We had a little sleep in this morning, and luckily as we woke the sun was shining and all was looking good. We packed the van and then headed through to have a quick look for blue duck in a few spots. As we got into the mountains there was a little drizzle and some very low cloud, but as we punched through on to the West Coast we left both behind, but a ceiling of grey remained. Luckily though as we got closer to the coast this burnt off and we were again in sunshine.
We made a few quick stops along the way, and pulling into a little town for a toilet stop we found a few ferals – a couple of chcikens and two guinea fowl! Some fodder for the cameras at least! We carried on and made a quick stop at a sewage ponds, where we scanned the waterfowl in case there was anything of great interest. Nice views of a range of ducks – some good looking grey duck, lots of scaup, and a few shovelor…but no Australian vagrants!
We carried on and grabbed some lunch, filled with fuel, and then drove to a lovely little lake where we spotted a great egret as it flew to a new position on the lake shore. We ate lunch in the sun and then did a short walk through some beautiful forest. It was a little quiet at first, but we soon tracked down a tomtit and a small flock of brown creeper who came in and gave great views. They really are stunning little fellas, with real character. We carried on back to the van and then headed southwards through more spectacular scenery. A few quick scenic stops along the way, and then a stop in a wetland area to see if we could rustle up a fernbird. We wandered around, not hearing a single squeak from a fernbird! We persisted, and eventually heard one distantly, but it appeared to not to want to come in. We decided enough was enough, and headed on to Franz Josef to our accommodation. We checked in and had a little relax, and then headed to an early dinner in town.
After dinner we grabbed our things, and headed back out. We decided to give the fernbird another go…and still nothing! Until finally we had birds reacting, and then got pretty decent views of one of them scurrying about in the vegetation. Great! We then carried on and headed to meet Ian Cooper at Okarito at his place. He gave us a run down of the Okarito kiwi – the rarest of the five species of kiwi with just around 400 birds – and then a briefing on what we were going to do. We then jumped back in the vehicle and headed out to his spot. We chatted and organised ourselves and then headed out. He checked the location of the pair we were going to focus on, and adjust our plans slightly. We then got into position, and as the light faded, a big old moon – not quite full – came up and the morepork started calling. We waited and as we did so the mosquitos came out with a vengeance…but we were prepared. We waited and then all of a sudden as it was almost to dark to see without a torch, there was a female kiwi right in front of us. About 10m away was a burrow that the pair has been excavating, and the female had just arrived. She set about messing around and kicking dirt out, and then the male arrived. Unseen, he gave about four little quiet calls, and then stepped into view. The pair interacted with each other for a few moments, and then she disappeared down into the burrow, and we watched him for a little while. He then disappeared down into the burrow, a tight squeeze still as his legs flicked back dirt and he appeared to almost slide down into the burrow with feet extended backwards – very amusing to watch. All was quiet for about 8-10 minutes and then all of a sudden a female and then a male called about 70-80m away. All of a sudden the pair came rushing out of the burrow and off up the hill towards the neighbouring pair, disappearing into the bush! Wow – what an experience – to see a pair of kiwi, at their burrow and interacting like they had is just an unforgettable experience! Ian Cooper had done us proud!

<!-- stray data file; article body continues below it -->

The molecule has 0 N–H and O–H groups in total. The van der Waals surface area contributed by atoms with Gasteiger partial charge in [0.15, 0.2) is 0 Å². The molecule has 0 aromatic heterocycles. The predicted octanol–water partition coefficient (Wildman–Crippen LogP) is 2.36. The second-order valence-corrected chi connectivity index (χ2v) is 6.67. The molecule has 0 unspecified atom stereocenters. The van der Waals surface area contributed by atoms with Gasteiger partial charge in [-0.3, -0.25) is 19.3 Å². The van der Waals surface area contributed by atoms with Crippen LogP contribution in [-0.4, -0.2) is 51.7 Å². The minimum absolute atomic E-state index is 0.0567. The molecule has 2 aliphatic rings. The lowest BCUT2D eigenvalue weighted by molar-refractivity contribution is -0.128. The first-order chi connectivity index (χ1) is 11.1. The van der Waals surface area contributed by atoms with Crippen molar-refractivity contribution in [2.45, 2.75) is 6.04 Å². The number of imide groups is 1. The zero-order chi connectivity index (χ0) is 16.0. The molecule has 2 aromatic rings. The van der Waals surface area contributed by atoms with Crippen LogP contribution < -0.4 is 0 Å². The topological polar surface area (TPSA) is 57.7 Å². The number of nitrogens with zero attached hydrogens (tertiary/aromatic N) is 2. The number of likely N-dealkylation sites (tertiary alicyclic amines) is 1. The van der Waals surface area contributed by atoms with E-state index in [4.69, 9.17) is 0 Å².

We headed back to the carpark, patted each other on the back, and then headed back to the motel, pulling in to the carpark at 9:58pm – now that has to be a record!
Day total – Seen = 38 + 3 heard (variable oystercatcher, morepork, rifleman); new for the trip = 2; total for the trip to date = 145
Bird of the day – Okarito kiwi x5
|The mighty Waimakiriri River|
|A nice bit of beech forest in the sunshine|
|Looking up into beech forest|
|A blue duck-less spot - but worth a try|
|What a specimen - feral chicken!|
|Guinea fowl - crippling views!|
|Another feral looking bashful|
|Small details, a sundew in a ditch|